On Monday, BuzzFeed News published a report in which a former staffer of Democrat representative John Conyers alleged his office paid her more than $27,000 to settle a sexual-harassment complaint (that came with a confidentiality agreement, as well). Although Conyers has since denied the claim, the news follows a recent Washington Post report that Congress’s Office of Compliance has paid over $17 million to settle 264 workplace complaints since 1997 — a figure that includes sexual-harassment allegations. But where does all this money come from? From U.S. taxpayers.
At the moment, if a member of Congress were to settle a sexual-harassment complaint, the funds they’d use to pay for that settlement wouldn’t come out of their own pockets. Instead, as New York Times reporter Katie Rogers explained on The Daily podcast on Tuesday, the funds for these typically-confidential settlements come out of taxpayers’ pockets. “If there is a settlement reached, it’s still confidential,” Rogers said on The Daily. “It’s not reported that this lawmaker is settled against, and the U.S. treasury pays for the settlement, so tax payers essentially pay for a settlement against a lawmaker.”
This rule isn’t new, of course — the current process for handling harassment claims was included in the broader 1995 Congressional Accountability Act — but it isn’t widely known. Right now, all workplace claims involving Congressional employees — whether sexual harassment or otherwise — are processed by the Office of Compliance, which oversees workplace policies on Capitol Hill. “Congress created the Office of Compliance to protect itself from being exposed,” Representative Jackie Speier of California said in a recent press conference, per McClatchy. “And it has been very successful.”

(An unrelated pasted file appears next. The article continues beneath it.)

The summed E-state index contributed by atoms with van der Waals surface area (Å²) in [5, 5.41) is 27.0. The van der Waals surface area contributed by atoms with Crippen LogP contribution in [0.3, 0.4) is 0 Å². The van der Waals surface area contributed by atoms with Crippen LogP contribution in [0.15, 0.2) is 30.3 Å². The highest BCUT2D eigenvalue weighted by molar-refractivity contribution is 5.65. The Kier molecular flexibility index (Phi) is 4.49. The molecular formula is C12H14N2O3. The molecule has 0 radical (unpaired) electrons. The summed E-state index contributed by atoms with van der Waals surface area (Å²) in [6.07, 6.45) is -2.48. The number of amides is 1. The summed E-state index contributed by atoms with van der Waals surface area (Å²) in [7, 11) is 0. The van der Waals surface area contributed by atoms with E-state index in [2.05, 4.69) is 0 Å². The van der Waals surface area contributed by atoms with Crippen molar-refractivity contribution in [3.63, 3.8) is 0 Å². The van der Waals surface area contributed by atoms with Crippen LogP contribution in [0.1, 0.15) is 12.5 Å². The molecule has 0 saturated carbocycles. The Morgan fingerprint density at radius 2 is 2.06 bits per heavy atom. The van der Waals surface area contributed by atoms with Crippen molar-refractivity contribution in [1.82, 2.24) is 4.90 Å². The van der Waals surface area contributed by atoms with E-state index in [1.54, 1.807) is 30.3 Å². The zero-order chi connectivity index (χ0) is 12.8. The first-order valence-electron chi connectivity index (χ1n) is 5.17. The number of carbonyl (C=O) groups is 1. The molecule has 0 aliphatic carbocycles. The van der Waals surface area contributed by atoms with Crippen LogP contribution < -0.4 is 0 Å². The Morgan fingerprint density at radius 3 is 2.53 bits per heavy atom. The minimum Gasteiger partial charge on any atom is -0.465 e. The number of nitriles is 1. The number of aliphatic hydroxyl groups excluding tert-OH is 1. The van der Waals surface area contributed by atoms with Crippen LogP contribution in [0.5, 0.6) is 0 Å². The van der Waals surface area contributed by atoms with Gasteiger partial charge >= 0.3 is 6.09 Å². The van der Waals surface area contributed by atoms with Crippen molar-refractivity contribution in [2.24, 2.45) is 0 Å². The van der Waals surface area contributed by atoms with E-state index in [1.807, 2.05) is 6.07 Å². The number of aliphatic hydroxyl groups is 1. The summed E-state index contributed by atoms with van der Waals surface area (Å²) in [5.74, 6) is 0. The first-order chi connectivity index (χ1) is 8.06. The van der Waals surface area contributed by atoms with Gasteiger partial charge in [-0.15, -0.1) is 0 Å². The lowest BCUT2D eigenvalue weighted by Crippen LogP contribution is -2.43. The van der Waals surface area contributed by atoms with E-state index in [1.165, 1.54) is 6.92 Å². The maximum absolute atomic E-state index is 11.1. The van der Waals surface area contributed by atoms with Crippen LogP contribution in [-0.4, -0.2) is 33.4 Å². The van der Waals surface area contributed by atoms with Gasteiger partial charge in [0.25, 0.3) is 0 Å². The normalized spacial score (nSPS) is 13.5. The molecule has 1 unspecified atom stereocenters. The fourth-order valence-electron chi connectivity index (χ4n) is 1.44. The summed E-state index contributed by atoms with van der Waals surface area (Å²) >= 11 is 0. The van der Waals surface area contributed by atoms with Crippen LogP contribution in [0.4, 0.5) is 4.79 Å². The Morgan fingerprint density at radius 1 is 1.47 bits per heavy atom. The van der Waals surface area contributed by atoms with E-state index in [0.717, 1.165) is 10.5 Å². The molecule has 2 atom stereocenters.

But this practice may soon be amended, if new bipartisan legislation introduced by Speier, New York senator Kirsten Gillibrand, and other members of Congress is passed. The ME TOO Congress Act, as NPR reports, would overhaul the current way sexual harassment is handled.
Among other things, the bill would get rid of 30-day requirements for counseling and mediation before complaints can be filed by Congressional staffers, and create an in-house counsel position for victims of harassment in Congress. It would also require sexual-harassment settlements to be publicly disclosed and force lawmakers to pay out of their own pockets for any settled claim in which they’re identified as the harasser.